I kept checking out As I Lay Dying in hopes he would talk to me, which of course he never did. At least he worked at the library instead of a bookstore, so there was no financial investment, just time and brain cells and, since it was Faulkner, suffering.
If you've tried to read that book, you'll get it. I almost laughed out loud.
The authors also appeared to make up lots of stuff (rather than use real brand names, place names, band names, etc.). I wasn't sure if I liked this at first, but some of it ended up being pretty amusing:
Will steered us down toward River Road and I scanned through the lists on his iPod. Nefarious Rodents, Meltdown, Lamb of the Apocalypse.
"Geez," I said. "Do you get this for the music or the band names? Burning Fur? Really?"
I also liked the fact that this was a stand-alone novel. There are no cliffhangers and very little unfinished business. I've read a few books lately with ambiguous endings, so this was pleasantly refreshing.
Now for the negatives. Unfortunately, there are quite a few. One of the first things I noticed was that the tenses are a mess. Annabelle narrates in the first person, and usually in the past tense... unless she's telling us something, at which point she often lapses into the present tense. But it's not always consistent. So you end up getting narration like this passage that somehow manages to switch tenses multiple times:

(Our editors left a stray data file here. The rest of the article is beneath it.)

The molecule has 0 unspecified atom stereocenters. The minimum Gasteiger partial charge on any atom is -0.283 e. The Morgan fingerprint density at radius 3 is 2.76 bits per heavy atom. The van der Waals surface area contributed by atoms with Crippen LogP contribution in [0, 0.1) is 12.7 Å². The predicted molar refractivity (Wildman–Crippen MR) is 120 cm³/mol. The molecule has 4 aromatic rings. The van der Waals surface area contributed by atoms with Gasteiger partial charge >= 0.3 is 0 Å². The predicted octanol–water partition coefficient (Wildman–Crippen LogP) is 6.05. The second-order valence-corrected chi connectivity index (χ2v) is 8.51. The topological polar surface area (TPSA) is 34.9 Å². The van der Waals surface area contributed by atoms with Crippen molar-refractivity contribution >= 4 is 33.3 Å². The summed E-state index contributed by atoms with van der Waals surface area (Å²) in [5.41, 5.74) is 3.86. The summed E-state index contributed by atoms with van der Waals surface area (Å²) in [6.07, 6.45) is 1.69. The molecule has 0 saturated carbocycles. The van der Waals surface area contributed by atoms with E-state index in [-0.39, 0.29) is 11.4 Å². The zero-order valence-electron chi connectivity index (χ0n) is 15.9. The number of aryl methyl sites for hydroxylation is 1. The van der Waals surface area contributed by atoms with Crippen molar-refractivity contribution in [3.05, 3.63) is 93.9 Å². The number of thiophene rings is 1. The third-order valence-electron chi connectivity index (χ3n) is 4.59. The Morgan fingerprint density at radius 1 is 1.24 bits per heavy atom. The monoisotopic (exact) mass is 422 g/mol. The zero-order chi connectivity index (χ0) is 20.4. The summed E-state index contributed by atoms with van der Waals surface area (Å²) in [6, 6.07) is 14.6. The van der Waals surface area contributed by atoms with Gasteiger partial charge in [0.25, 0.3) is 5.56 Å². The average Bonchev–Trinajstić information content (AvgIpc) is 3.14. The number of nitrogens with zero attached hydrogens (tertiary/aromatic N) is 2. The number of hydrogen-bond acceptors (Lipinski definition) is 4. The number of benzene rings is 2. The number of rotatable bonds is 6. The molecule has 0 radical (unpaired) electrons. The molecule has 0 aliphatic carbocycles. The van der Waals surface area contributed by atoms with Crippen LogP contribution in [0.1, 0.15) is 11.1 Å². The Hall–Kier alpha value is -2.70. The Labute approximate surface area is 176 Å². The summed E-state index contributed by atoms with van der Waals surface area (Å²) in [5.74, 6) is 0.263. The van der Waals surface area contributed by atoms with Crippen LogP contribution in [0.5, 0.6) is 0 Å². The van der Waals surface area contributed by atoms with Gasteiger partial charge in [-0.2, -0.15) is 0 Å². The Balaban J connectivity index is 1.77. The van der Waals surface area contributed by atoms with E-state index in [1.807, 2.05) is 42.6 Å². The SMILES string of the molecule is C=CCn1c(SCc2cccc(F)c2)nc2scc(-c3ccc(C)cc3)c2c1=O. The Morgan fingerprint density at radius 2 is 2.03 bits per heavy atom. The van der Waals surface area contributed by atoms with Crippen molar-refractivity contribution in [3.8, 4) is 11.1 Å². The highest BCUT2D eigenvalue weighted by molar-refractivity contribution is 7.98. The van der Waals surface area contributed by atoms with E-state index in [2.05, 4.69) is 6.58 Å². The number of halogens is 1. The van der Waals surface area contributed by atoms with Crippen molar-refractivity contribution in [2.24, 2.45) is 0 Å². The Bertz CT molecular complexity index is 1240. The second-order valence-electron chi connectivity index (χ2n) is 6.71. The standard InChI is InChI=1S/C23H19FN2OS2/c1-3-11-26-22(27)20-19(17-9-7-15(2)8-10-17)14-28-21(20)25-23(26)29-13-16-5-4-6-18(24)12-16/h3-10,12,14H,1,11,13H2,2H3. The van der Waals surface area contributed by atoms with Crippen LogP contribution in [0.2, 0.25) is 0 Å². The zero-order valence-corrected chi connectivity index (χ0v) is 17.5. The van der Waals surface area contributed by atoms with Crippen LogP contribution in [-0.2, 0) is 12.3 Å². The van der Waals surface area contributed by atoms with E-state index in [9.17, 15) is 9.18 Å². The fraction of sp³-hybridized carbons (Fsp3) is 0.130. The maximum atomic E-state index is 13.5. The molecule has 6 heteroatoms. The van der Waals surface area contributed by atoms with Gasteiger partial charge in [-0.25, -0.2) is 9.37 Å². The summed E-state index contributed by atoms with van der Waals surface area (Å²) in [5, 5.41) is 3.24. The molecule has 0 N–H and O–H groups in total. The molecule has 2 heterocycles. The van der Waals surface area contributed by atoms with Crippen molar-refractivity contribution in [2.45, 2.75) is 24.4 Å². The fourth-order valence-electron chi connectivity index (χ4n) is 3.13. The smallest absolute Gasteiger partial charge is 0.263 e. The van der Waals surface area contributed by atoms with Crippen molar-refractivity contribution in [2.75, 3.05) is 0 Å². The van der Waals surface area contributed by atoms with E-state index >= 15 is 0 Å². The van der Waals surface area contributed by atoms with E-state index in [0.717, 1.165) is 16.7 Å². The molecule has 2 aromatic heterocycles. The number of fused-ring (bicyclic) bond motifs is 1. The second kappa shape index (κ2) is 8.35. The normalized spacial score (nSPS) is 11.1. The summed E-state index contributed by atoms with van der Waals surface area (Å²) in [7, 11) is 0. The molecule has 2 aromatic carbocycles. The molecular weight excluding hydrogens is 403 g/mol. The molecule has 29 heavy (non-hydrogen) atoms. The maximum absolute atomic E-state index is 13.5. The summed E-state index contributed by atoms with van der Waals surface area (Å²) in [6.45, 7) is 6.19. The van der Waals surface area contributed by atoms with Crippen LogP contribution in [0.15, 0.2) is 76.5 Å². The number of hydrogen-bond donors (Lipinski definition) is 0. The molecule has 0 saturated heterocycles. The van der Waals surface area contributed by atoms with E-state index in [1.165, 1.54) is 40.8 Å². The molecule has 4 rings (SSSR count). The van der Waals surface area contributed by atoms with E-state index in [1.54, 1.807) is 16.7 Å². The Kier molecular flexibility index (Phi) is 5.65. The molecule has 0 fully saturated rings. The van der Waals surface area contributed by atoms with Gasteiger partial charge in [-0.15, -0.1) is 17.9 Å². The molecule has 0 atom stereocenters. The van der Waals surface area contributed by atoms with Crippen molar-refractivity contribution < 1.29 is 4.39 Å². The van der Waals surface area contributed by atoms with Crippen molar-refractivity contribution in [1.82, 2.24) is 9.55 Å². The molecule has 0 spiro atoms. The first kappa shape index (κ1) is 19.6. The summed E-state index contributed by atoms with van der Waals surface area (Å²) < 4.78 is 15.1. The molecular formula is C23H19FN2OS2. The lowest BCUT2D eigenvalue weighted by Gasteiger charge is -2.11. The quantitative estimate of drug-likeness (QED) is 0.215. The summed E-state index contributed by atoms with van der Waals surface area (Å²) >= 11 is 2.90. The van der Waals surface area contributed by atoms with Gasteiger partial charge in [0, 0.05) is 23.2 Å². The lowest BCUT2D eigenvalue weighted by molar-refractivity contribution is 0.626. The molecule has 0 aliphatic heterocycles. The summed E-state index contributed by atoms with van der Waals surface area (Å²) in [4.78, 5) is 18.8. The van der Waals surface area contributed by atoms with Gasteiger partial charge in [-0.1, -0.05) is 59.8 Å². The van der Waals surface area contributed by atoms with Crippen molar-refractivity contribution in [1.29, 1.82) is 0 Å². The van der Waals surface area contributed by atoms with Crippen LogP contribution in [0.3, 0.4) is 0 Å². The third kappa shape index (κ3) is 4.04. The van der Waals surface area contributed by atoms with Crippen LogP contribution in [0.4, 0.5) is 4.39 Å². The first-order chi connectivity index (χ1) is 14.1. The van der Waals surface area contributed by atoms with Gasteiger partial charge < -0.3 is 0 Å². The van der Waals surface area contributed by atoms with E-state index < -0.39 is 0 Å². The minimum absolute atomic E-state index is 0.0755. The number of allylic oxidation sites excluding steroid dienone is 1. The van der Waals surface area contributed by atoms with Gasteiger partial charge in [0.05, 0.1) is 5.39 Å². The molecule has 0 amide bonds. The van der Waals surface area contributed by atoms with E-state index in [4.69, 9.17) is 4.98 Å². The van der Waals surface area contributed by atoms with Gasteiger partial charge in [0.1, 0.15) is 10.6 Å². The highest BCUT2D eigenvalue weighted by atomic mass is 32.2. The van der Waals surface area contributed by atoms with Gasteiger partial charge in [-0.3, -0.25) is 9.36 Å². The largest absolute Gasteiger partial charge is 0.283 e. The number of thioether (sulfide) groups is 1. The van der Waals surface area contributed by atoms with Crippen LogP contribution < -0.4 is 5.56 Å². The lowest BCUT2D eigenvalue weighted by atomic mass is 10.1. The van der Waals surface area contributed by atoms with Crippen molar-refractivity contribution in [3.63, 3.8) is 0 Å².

I knew it had been four years since my dad had left and these things happen and blah blah blah. But it still didn't seem right that he was marrying someone else. My mom hasn't even gone out on a date.
As a reader, I find this jarring. When I settle in to read a book, one of the first things I take note of is the tense it's written in. I get into a rhythm when I know what verb tenses to expect. If those tenses change, there had better be a good reason: a flashback, a character relating a story, a framing device of some sort, etc. Annabelle's dreams are related in the present tense, which makes sense. But even then, there are weird lapses into the past tense that don't seem to belong:
I look down at my T-shirt, and find that it had been replaced by my homecoming dress.